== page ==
God in this work has begun at the lower end, and he has made use of-the weak and foolish things of the world to carry on his work. The ministers that have been chiefly improved, some of them have been mere babes in age and standing, and some of them, such as have not been so high in reputation among their fellows as many others; and God has suffered their infirmities to appear in the sight of others, so as much to displease them; and at the same time it has pleased God to improve them, and greatly to succeed them, while he has not so succeeded others that are generally reputed vastly their superiors. Yea, there is reason to think that it has pleased God to make use of the infirmities and sins of some that he has improved and succeeded; as particularly their imprudent and rash zeal, and censorious spirit, to chastise the deadness, negligence, earthly mindedness, and vanity, that have been found among ministers, in the late

times of general declension and deadness, wherein wise virgins and foolish, ministers and people have sunk into such a deep sleep. These things in ministers of the gospel, that go forth as the ambassadors of Christ, and have the care of immortal souls, are extremely abominable to God; vastly more hateful in his sight than all the imprudence, and intemperate heats, wildness, and distraction (as some call it) of these zealous preachers. A supine carelessness, and a vain, carnal, worldly spirit, in a minister of the gospel, is the worst madness and distraction in the sight of God. God may also make use at this day, of the unchristian censoriousness of some preachers, the more to humble and purify some of his own children and true servants, that have been wrongfully censured, to fit them for more eminent service, and future honor that he designs them for.

II. Another foundation error of those that do not acknowledge the divinity of this work, is not taking the Holy Scripture as a whole, and in itself a sufficient rule to judge of such things by. They that have one certain consistent rule to judge by, are like to come to some clear determination; but they that have half a dozen different rules to make the thing they would judge of agree to, no wonder that instead of justly and clearly determining, they do but perplex and darken themselves and others. They that would learn the true measure of any thing, and will have many different measures to try it by, and find in it a conformity to, have a task that they will not accomplish.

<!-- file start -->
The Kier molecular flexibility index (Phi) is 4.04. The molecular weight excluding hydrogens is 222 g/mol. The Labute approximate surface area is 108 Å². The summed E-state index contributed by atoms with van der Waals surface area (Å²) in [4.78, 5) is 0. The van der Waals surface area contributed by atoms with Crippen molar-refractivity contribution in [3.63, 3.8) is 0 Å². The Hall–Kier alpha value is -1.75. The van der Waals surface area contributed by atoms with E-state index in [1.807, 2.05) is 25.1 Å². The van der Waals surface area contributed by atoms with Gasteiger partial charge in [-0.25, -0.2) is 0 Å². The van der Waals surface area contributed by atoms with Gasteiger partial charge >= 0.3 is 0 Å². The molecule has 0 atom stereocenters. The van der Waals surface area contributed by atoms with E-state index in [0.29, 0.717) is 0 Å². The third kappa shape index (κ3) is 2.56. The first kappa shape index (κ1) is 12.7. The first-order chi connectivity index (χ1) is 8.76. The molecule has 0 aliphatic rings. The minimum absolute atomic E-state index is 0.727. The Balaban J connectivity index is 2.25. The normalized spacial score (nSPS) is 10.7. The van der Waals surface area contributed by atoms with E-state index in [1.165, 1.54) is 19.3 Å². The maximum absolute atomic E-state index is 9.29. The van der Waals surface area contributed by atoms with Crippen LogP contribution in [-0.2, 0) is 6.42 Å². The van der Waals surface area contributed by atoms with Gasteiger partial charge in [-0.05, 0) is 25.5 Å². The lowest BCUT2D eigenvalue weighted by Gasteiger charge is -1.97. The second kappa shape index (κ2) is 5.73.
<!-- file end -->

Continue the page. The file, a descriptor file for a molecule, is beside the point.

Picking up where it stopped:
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But I cannot but think that these gentlemen labor under great mistakes, both in their philosophy and divinity. It is true, distinction must be made in affections or passions. There is a great deal of difference in high and raised affections, which must be distinguished by the skill of the observer. Some are much more solid than others. There are many exercises of the affections that are very flashy, and little to be depended on; and oftentimes there is a great deal that appertains to them, or rather that is the effect of them, that has its seat in animal nature, and is very much owing to the constitution and frame of the body; and that which sometimes more especially obtains the name of passion, is nothing solid or substantial. But it is false philosophy to suppose this to be the case with all exercises of affection in the soul, or with all great and high affections; and false divinity to suppose that religious affections do not appertain to the substance and essence of Christianity: on the contrary, it seems to me that the very life and soul of all true religion consists in them.